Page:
Friday, December 31, 2010
Jeff Somers Short Story
We all stared at the gun, leaking smoke, wondering who'd fired it, drumming up all this damned noise. Even though we could see it in his hand no one dared look at his face; then we'd know. Guessing was better and didn't we have bigger things to worry about: The smoke and the blood and the old man cold and immobile before us? The sinking lights around and the haggard rough-edged sound of our breathing spun away, the echoes elastic. It started to seem like we were waiting for him to get up and dance, grinning red and wet at us. I sighed smoke.
He didn't twitch, much less dance, but Eddie did. He jittered back, one hand stapled to his mouth, and skated into the shimmering china closet. His eyes pulled away from his face, trying to break free. The crystal unicorns and stained coffee mugs holding him up clinked hazardously, but nothing broke. Ted slummed over and pulled Eddie up, favoring him with silent, roundhouse slaps and snarling, wordless abuse. I left the job to him and listened to the crackle of dust in the air.
I put a hand on Will's shoulder, stopping him from his careful retreat, and gestured. He grimaced at me with his yellow teeth and tried to explain but I shoved him forward and he shut up.
We each grasped a frilly arm or a slack leg, pulling the old man taut between us. Someone asked me if I wanted that rare and I barked an answer, feeling sweat pop out on my brow as we lifted him and started to shuffle for the door, staggered and clumsy. Steadied, we made our way to the back, our breath in each other's faces, red skin sheened shiny and wet from the rain outside. They all had their mouths open; they suddenly all looked like strangled pigs to me and I couldn't help but smile. That pissed Ted off, so I swallowed it and stopped looking at him.
At the back door we heaved the old man out into the pour, following reluctantly with shovels in hand. We dug half-heartedly and conversation dried up, replaced by the clink clink of shovels, and slowly we were surrounded by dark mounds. Deep enough, we pulled the old man in with us; he landed in a jumble and I got mad. Take a fucking care, I snarled, wiping muddy sweat from my face with a worn, calloused hand. He was a fucking corpse and with his watery skin and butcher-paper eyes our good will was all he had left.
After, we sat by the grave and smoked dried-out cigarettes to clear our lungs. The mist started to roll in on its dusty sock feet, making us nervous. Ted got all superstitious about death and it got us all a little creeped out, his slow pleading waver fading into the ground to set root until next time. With chummy slaps on the back we pushed ourselves back into our jackets and ties and headed back to the dim silent house and the gummy blood on the floor.
We could hear Rachel upstairs testing her hangover and I offered my new fellows a drink of whatever she had left behind her. I pulled off my jacket and draped it neatly on one of the chairs, heading up with my hands in my pockets to show no harm intended. My new fellows were all making noise and it was better that way, I suppose; the thick sounds filling the rooms and rising, buoying me up on hot air and soundproofing. It was healthy to have a ruckus behind me.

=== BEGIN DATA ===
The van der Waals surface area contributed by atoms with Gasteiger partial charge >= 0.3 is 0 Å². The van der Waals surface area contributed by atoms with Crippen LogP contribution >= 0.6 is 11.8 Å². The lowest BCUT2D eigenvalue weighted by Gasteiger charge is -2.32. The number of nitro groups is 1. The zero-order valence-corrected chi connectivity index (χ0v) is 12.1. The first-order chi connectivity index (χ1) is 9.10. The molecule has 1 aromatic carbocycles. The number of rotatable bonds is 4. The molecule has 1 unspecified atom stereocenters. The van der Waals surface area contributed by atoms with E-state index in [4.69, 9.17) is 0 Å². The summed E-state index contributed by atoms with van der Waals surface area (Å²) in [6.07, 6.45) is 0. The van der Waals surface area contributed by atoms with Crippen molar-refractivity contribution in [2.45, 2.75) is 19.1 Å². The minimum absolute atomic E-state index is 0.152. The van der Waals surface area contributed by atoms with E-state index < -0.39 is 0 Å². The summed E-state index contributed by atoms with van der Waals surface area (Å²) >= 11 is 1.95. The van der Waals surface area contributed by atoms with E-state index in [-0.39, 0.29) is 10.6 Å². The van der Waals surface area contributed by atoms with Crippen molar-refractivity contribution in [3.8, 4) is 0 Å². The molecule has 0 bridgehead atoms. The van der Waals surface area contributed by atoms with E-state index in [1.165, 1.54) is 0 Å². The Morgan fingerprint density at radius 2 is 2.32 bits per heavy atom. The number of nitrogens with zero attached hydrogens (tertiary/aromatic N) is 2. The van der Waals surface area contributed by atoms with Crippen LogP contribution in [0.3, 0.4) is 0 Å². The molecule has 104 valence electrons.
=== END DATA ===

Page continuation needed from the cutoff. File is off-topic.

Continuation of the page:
As I rose her perfume filled the cracks between the noise and I could feel her light steps as they trembled on the floor.
Despite the low warning moans from below, she seemed surprised to see me.
Whirling in a small confusion of skirts she pointed a cigarette at me and smiled; we'd done this all before, in different ways. Her lips were smoky and so was her hair, and as she nuzzled my ear she whispered slow, slow over and over. I always tried to be, but it didn't always work. I tried to tell her what had happened but she kept covering my mouth with hers, my arms with hers, my legs.
We woke up early, all of us, and cooked up great slabs of bacon in the blood-streaked kitchen. We were dried-out and edgy, in loosened, stale clothes and caky faces which cracked in the light. I had her perfume all over me and it made me thickly ill.
Eddie and Ted argued over the money, spitting crumbs at each other and sipping coffee. Rachel watched them tight-lipped and sharp-eyed. It was impolite, wasn't something you argued about. I had left bloody streaks on her pale skin and bruises on her smooth legs and they made her look demonic with her sudden cat eyes.
We all got ready to leave; it wasn't our house, after all.
It took a while to gather everything together, we had scattered ourselves and forgotten most of it. Rachel showered as we searched and came down wet and sweet and rubbed pink by towels. Suddenly, she was too clean for the place, too clean for us. We sat around her with unshaven cheeks and yellowed teeth, dirt and blood on our clothes and hands, pushing through wire-stiff hair. She stayed away from us, now that she was sober. She looked at me like I'd left a film on her, a sneering look. I didn't mind. She'd be drunk again that night and we'd be friends again.
As we left, a guffawing group of new friends, she stood in the doorway and smiled brutally after us. I turned just in time to see her close the door, and briefly wondered if I'd killed the right one of them.